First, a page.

This library also serves as an environmental education center

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On October 20, the Greenpoint Library in Brooklyn, New York, reopened after a three-year reconstruction. The old, drab brick building from the 1970s has doubled in size and boasts a modern design with ample outdoor space.

Moreover, it is no longer just a library. Thanks to funding from the Greenpoint Community Environmental Fund – settlement money for a serious oil spill that occurred less than a mile and a half over more than a century – the building also serves as an environmental education center. Once it is safe for New Yorkers to come together again, the library will serve as a hub for locals to learn about and take action on environmental issues.

Many modern libraries include sustainable design cues, and the new Greenpoint Library is no exception: architectural firm Marble Fairbanks and landscape architectural firm Scape have included eco-friendly components, including a green roof. sustainable, solar panels and a cistern for rainwater management. The building tracks and displays its energy consumption, which is reduced thanks to LED lights, light sensors, energy efficient glazing, sun shading devices and well-insulated building panels.

But the Greenpoint Library goes further: after discussions with local community groups, the architects designed two large flexible ‘eco-labs’ with sinks, refrigeration, storage, ample counter space and digital projectors, to that community groups host interactive projects. There is the cistern for collecting rainwater, which Ames O’Neill, project manager at the Brooklyn Public Library, hopes librarians and teachers will use as an educational tool, and a rooftop garden, which the students or local community groups can plant and maintain.

“We want the residents of the neighborhood to understand the importance of sustainability and the fight against climate change,” says Linda Johnson, president and CEO of the Brooklyn Public Library. “Everything is designed to promote awareness of what happens when we don’t take care of the environment.

So far, the Greenpoint Community Environmental Fund has distributed $ 17 million to 47 local projects, but the library is the fund’s first center to link community sustainability efforts. “The grant money has been spent on great environmental programs, but it’s all fleeting,” says Dewey Thompson, founder of the North Brooklyn Community Boathouse and a member of the Greenpoint Library Community Advisory Committee, a group formed by the Brooklyn Public Library to advise on the design and functions of the new building.

“We thought the library could be a brick-and-mortar hub with a lot of resources, and all of those existing but much smaller, environmentally focused organizations around the community could tap into that central hub,” Thompson continues. “In that way, it’s really a legitimate description of the library as an environmental center.”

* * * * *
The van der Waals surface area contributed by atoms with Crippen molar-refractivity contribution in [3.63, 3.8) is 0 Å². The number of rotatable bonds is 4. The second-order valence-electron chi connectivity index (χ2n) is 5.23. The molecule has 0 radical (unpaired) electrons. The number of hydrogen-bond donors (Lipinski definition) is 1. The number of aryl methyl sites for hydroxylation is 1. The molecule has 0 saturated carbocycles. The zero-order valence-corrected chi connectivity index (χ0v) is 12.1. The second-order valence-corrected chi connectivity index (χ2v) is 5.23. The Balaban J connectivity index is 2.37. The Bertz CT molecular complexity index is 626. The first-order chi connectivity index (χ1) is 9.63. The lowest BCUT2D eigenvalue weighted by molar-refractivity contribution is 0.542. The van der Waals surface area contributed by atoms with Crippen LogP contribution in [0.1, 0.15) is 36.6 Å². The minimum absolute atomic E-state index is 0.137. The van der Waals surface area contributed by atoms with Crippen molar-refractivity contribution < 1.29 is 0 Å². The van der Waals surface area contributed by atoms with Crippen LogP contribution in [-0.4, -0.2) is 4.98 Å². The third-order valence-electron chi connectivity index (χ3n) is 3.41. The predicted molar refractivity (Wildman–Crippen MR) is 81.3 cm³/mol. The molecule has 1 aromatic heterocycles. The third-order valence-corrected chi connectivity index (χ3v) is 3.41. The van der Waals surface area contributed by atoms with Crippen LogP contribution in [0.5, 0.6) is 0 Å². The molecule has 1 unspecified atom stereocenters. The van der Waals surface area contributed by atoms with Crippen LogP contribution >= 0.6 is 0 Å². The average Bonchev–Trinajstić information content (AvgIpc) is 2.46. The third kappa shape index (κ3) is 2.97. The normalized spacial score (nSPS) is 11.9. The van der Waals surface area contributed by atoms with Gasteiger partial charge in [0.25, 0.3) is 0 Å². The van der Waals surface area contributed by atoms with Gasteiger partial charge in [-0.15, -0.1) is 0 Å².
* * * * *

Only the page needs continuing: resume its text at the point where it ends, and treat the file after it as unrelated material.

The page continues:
“Our goal was not only to make this building a model of sustainable construction practices, but to make it an educational tool,” notes O’Neill. Throughout the building, she adds, there are signs explaining various sustainable building materials, such as the boardroom walls lined with timber from trees native to Greenpoint.

There is now virtual environmental programming with upcoming in-person events; Thompson is already considering how the North Brooklyn Community Boathouse will benefit from green labs. “We have something called the Citizens Water Quality Testing Group, connected across the city, where volunteers go out every week and take water samples, take it to labs and compile that data,” he explains. “It has a story that can be archived in the library and it’s an ongoing activity that we could include in the library, giving presentations to groups and taking them on boats to do this fieldwork.”

When it comes to monitoring environmental data and community engagement, there is the Greenpoint Environmental History Project, which documents local environmental history through oral histories and community analysis, in which local residents scan photos, documents and other related materials. The library will highlight parts of the project inside the branch and hope to offer tablets for customers to browse through the collection, which is fully preserved. in digital format.

O’Neill and Johnson both stress that in the age of digital technology, libraries need to be both creative and flexible when it comes to disseminating information. “Library service and technology will change over time, and it’s important to have different ways of supporting different services throughout the building,” says O’Neill. Johnson called it “a prime example of what a library should be in the 21st century.”

It is unique, however, that this library has seized the opportunity to engage its visitors on the future of the planet, suggesting that there is an important role for libraries as we increasingly face the climate crisis.

“It’s very important to have a space,” says Thompson, “but to have a space so beautifully and purposefully designed to support this conversation and this work? It’s just awesome.

Editor’s note: We fixed the attribution of two citations in this article.

Emilie Nonko is a Brooklyn, New York-based journalist who writes on real estate, architecture, urban planning, and design. Her work has appeared in the Wall Street Journal, New York Magazine, Curbed, and other publications.

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